The Mooresville Police Department is about to get a makeover.
Ron Campurciani spent his first month as interim police chief observing and evaluating the strengths and weaknesses of the MPD and has determined that the department would best benefit from a “flat” (as opposed to its current “tall”) organizational structure.
The current structure at the department – laid out like a pyramid, with a chief on top – is frequently used in large, complex organizations, including police departments and the military. But a “flat” organizational structure – which MPD will soon become – flattens the pyramid, putting more emphasis on spreading out decision-making authority, explained Campurciani.
On Monday, the town board approved the creation of three assistant chief positions that, once filled, will replace the current positions of deputy chief and two majors. If current Deputy Chief Gerald Childress and Majors Eric Henderson and Ron Chilton wish to pursue one of the assistant chief positions, they will need to apply like anyone else who may be interested.
Internal applications are being accepted through July 25. Campurciani said he expects the hiring process to be complete by mid-August.
“I wouldn’t change (the structure) here if decisions were being made, but stuff was moving up the chain of command, and decisions weren’t being made – good or bad,” he said. “This place isn’t big enough for a tall hierarchy. It slows down communication. Having an extra layer before the chief’s position here creates a bottleneck, and things just don’t get done. And not everything has to get done, but the point is that nothing was getting done.”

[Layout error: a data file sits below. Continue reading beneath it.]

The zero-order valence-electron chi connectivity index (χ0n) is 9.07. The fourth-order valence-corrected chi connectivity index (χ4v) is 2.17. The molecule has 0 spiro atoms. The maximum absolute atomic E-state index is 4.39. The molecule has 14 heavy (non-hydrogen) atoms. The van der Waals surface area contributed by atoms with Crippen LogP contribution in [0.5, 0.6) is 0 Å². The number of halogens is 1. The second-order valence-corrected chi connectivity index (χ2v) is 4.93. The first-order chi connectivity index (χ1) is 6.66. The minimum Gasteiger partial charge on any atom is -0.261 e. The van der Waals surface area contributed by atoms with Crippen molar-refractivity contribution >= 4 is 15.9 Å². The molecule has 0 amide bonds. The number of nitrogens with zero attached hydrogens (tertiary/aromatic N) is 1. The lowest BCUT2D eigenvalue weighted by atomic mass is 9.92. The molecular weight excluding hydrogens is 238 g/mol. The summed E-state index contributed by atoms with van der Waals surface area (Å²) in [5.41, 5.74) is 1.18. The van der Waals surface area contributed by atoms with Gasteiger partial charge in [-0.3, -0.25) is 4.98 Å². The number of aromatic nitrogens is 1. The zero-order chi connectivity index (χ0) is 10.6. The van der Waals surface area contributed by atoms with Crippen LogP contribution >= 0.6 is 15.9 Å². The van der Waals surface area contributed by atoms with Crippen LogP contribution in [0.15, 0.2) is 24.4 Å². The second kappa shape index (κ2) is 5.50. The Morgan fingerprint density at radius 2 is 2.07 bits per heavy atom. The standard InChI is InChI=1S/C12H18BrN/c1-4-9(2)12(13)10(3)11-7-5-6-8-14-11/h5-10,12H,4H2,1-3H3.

Conversely, flat organizational structures empower lower-ranking officials by giving them more decision-making authority. One downside: it increases the leadership positions’ responsibilities. “People’s workloads will increase, including mine,” Campurciani said.
Currently, only three employees – the deputy chief and two majors – report to the chief. The new structure will have seven employees reporting to him, including the three assistant chiefs. “Right now, some people who should be directly reporting to me are going through three people before getting to me,” Campurciani said. “It’s ineffective, and it slows down communication.”
“By flattening out and decentralizing decision-making, you’re passing it down to the lower levels – sergeants and corporals,” he added. “And that helps them because now, when they are looking to be promoted, they will at least have some sense of making decisions that they otherwise wouldn’t have.
“It’s positive for everyone.”
One of the highest priorities in a flat organizational structure is ensuring that leadership roles are filled with ethical people who are good at decision-making and will not micromanage their direct reports, Campurciani said. “They should also be people who are well-respected by the other officers because they have to lead people. If we have micromanagers in those positions, we will be back in the same position again: the bottleneck. There are way too many decisions to make that wouldn’t be made in a timely manner.”
The goal of fostering and supporting employee independence and autonomy, Campurciani said, is to grow trust and confidence in employees who want to advance their careers. Creating qualified candidates for internal promotions is one of the interim chief’s primary goals. “Then you don’t have to go outside (for promotions),” Campurciani said. “Instead, you’re putting people in positions that will easily be able to take over the police department when a police chief leaves.”